I’ve decided to switch blogging platforms from Wordpress to Hakyll, a website generation platform that can be customized using Haskell. All previous posts will remain on Wordpress site, but the site will no longer be updated.
The following two blog posts articulate some of my reasons for switching to Hakyll:
The main reason is that I want to have complete control over the content:
- I want to edit blog posts as text (markdown) files on my computer, rather than inside an editor in the browser. Firstly, it’s simpler to edit them as text files. Relying on a formatting toolbar for editing posts (lists, bold, quotes, etc.) can be frustrating: often the bulleted lists get corrupted and I have to mess with the html to fix them). In Markdown, I can do all the basic formatting very simply, without having to click something external to the text, or work directly with html.
- Having blog posts as simple files means it is easy to import and export material that I write, or convert it to a different format as I wish. I can organize blog posts as I do my own file system. See Gwern, especially the quote by Julian Assange, on why a simple format, good organization, and control over content help writing survive.
- I have complete control in the sense that I can create arbitrary scripts to turn the text files into published posts. For example, I can add footnotes, enable latex macros, enable comments, and automatically build a hierarchical sitemap of all posts. I can make arbitrary macros for common patterns (ex. links to wikipedia pages) if I wanted to. Moreover, I can write the scripts in Haskell!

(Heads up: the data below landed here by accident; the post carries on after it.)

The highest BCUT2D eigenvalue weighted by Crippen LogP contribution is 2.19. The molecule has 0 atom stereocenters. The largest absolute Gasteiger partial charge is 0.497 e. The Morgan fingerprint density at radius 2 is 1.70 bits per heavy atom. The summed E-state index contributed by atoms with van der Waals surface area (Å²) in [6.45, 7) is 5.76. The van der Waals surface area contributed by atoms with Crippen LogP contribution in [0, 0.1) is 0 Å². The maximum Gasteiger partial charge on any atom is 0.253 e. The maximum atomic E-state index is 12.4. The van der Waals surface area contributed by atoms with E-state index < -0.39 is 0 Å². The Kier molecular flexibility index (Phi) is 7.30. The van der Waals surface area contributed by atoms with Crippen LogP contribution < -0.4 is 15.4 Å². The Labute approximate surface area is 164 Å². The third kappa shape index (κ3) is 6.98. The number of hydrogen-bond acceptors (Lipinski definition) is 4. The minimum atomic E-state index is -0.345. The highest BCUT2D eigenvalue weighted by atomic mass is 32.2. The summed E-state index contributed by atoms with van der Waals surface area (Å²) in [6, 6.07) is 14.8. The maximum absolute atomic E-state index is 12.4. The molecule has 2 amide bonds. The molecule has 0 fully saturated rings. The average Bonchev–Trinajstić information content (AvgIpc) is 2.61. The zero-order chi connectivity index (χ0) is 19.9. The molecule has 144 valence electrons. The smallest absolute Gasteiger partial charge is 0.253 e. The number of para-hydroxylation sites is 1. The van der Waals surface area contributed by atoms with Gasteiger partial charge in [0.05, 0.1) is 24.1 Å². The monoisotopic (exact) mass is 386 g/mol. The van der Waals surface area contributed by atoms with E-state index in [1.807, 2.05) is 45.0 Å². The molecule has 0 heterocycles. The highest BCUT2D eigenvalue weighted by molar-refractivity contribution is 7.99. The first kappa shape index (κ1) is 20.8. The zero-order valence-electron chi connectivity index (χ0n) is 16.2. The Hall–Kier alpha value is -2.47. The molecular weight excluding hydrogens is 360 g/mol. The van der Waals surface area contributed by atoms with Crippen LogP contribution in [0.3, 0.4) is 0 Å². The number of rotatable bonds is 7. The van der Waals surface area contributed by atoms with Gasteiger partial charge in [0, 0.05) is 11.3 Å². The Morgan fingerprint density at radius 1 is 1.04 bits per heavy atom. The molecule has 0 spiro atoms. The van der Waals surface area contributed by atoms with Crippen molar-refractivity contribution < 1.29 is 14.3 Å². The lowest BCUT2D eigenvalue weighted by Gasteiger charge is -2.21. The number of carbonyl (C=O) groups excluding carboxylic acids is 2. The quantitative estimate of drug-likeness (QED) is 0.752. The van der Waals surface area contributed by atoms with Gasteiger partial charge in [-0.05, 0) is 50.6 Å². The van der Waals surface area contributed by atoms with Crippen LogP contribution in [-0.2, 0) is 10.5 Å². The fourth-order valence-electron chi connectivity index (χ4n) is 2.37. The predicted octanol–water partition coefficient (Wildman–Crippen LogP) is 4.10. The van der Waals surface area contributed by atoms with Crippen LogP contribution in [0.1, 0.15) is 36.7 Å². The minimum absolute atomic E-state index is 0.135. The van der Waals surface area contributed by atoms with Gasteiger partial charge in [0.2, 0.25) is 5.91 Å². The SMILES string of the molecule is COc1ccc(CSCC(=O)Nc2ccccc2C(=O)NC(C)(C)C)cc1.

- There are many beautiful blogs and websites written in Haskell, for example, Chris Olah’s blog and Gwern’s site. Much of the design on this blog is copied from Chris Olah’s blog and oinkina.
I plan to write a post on how I set up this blog. In the meantime I’m still working on setting up some features and improving the design. Any comments on the site (or bug reports, or pointers) are welcome.
I’m currently using TiddlyWiki for my website. Right now I have mixed feelings about TiddlyWiki - it’s a easy-to-update wiki with many great features, but doesn’t offer the simplicity and control that a Hakyll site does. I may change it in the future, but for time being I’ll keep it as it is.